Effects of initial total solids on composting of raw manure with biogas recovery

Sadaka, S.S.; Engler, C.R.

Compost Science and Utilization 11(4): 361-369


ISSN/ISBN: 1065-657X
DOI: 10.1080/1065657x.2003.10702146
Accession: 004134960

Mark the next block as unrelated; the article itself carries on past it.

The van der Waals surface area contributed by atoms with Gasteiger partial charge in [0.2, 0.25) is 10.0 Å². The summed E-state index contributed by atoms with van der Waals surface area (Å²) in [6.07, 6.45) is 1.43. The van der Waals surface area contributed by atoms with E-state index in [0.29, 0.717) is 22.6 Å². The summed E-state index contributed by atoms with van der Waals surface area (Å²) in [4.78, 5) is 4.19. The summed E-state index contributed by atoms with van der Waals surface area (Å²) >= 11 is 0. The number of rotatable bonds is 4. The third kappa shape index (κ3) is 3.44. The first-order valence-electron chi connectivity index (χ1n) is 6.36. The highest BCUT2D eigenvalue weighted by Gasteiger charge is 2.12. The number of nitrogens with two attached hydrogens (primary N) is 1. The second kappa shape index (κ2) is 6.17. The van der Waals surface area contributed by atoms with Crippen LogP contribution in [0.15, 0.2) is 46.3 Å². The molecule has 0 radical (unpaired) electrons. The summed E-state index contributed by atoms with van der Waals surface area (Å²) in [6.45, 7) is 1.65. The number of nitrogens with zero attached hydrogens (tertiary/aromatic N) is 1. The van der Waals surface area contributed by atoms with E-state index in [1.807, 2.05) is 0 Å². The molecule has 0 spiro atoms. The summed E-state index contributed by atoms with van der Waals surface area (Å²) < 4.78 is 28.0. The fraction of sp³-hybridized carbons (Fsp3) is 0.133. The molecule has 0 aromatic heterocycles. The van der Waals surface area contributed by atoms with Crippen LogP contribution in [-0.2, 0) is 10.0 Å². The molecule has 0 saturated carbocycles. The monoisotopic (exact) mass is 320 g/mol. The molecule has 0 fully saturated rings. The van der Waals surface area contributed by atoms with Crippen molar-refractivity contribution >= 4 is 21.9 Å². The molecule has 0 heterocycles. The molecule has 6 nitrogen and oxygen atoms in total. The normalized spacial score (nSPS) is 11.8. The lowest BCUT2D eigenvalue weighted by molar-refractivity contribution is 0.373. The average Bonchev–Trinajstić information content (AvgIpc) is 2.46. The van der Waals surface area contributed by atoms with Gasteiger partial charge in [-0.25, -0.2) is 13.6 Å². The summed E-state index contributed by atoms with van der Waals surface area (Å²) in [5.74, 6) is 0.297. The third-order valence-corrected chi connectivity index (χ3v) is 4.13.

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A batch anaerobic composting process was investigated to evaluate the potential for biogas recovery from animal manure under the worst scenario of high initial solids and non-well adapted microorganisms. The effects of composting time and initial total solids content on biogas recovery and reduction of solids during anaerobic digestion of swine, poultry and beef manure were studied. Volatile solids reductions averaged 10% or less over a 30-day period for all initial solids contents, which was considerably lower than expected. Reductions in VS increased slightly as initial solids content in the reactor decreased. Reductions in COD were somewhat higher than for VS. The pH values were fairly stable during the composting experiments and within the range suitable for anaerobic digestion. Decreases in TKN and ammonia nitrogen during the process were insignificant, and greater decreases were observed for lower initial solids content in the reactors. Cumulative biogas production increased with decreasing solids content in the reactor for all types of manure. For the lowest initial solids contents (12-14%), swine manure produced more biogas, but at the higher initial solids contents there was little difference among the manure types. Biogas yields were about 0.5 m3/kg VS consumed for the lowest solids contents; however, yields were only about 0.2 m3/kg VS consumed for the higher initial solids. Methane content of the biogas samples averaged 49%. Based on these results, it appears that adapting microbial populations in the high solids feedstock may obtain reasonable biogas production rates and VS reduction during anaerobic digestion. Although some differences in results among the three types of manure were noted, they were not large and likely would not be significant with adapted microbial populations.